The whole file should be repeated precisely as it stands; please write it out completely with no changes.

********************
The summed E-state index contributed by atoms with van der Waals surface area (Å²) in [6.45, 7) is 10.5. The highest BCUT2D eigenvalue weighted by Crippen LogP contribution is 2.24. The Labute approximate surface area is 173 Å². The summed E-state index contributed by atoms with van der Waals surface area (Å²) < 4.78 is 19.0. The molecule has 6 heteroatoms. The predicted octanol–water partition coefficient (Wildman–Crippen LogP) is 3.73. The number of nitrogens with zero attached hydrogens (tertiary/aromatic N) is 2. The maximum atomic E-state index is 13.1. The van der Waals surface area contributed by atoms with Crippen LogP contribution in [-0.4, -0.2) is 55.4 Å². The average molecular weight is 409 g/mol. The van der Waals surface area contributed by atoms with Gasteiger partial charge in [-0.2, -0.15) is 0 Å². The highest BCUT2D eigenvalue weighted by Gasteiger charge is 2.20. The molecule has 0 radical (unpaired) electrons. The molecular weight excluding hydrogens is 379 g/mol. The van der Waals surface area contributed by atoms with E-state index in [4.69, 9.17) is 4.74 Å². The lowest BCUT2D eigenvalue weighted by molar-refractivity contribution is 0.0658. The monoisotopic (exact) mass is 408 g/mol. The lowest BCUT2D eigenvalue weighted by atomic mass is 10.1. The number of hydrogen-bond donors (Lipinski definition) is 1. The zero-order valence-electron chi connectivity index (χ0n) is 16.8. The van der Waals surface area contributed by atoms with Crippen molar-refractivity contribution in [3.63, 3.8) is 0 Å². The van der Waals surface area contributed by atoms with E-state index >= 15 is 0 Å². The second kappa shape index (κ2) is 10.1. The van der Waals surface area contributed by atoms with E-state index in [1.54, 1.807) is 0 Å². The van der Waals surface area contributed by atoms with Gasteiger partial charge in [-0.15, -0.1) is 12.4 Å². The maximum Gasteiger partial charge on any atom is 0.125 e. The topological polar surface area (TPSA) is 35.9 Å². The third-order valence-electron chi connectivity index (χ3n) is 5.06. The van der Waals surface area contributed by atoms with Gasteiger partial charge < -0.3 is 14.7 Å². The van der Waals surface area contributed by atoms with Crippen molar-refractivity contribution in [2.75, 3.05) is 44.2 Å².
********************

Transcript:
The summed E-state index contributed by atoms with van der Waals surface area (Å²) in [6.45, 7) is 10.5. The highest BCUT2D eigenvalue weighted by Crippen LogP contribution is 2.24. The Labute approximate surface area is 173 Å². The summed E-state index contributed by atoms with van der Waals surface area (Å²) < 4.78 is 19.0. The molecule has 6 heteroatoms. The predicted octanol–water partition coefficient (Wildman–Crippen LogP) is 3.73. The number of nitrogens with zero attached hydrogens (tertiary/aromatic N) is 2. The maximum atomic E-state index is 13.1. The van der Waals surface area contributed by atoms with Crippen LogP contribution in [-0.4, -0.2) is 55.4 Å². The average molecular weight is 409 g/mol. The van der Waals surface area contributed by atoms with Gasteiger partial charge in [-0.2, -0.15) is 0 Å². The highest BCUT2D eigenvalue weighted by Gasteiger charge is 2.20. The molecule has 0 radical (unpaired) electrons. The molecular weight excluding hydrogens is 379 g/mol. The van der Waals surface area contributed by atoms with E-state index in [4.69, 9.17) is 4.74 Å². The lowest BCUT2D eigenvalue weighted by molar-refractivity contribution is 0.0658. The monoisotopic (exact) mass is 408 g/mol. The lowest BCUT2D eigenvalue weighted by atomic mass is 10.1. The number of hydrogen-bond donors (Lipinski definition) is 1. The zero-order valence-electron chi connectivity index (χ0n) is 16.8. The van der Waals surface area contributed by atoms with Crippen molar-refractivity contribution in [3.63, 3.8) is 0 Å². The van der Waals surface area contributed by atoms with E-state index >= 15 is 0 Å². The second kappa shape index (κ2) is 10.1. The van der Waals surface area contributed by atoms with E-state index in [1.54, 1.807) is 0 Å². The van der Waals surface area contributed by atoms with Gasteiger partial charge in [-0.15, -0.1) is 12.4 Å². The maximum Gasteiger partial charge on any atom is 0.125 e. The topological polar surface area (TPSA) is 35.9 Å². The third-order valence-electron chi connectivity index (χ3n) is 5.06. The van der Waals surface area contributed by atoms with Gasteiger partial charge < -0.3 is 14.7 Å². The van der Waals surface area contributed by atoms with Crippen molar-refractivity contribution in [2.75, 3.05) is 44.2 Å².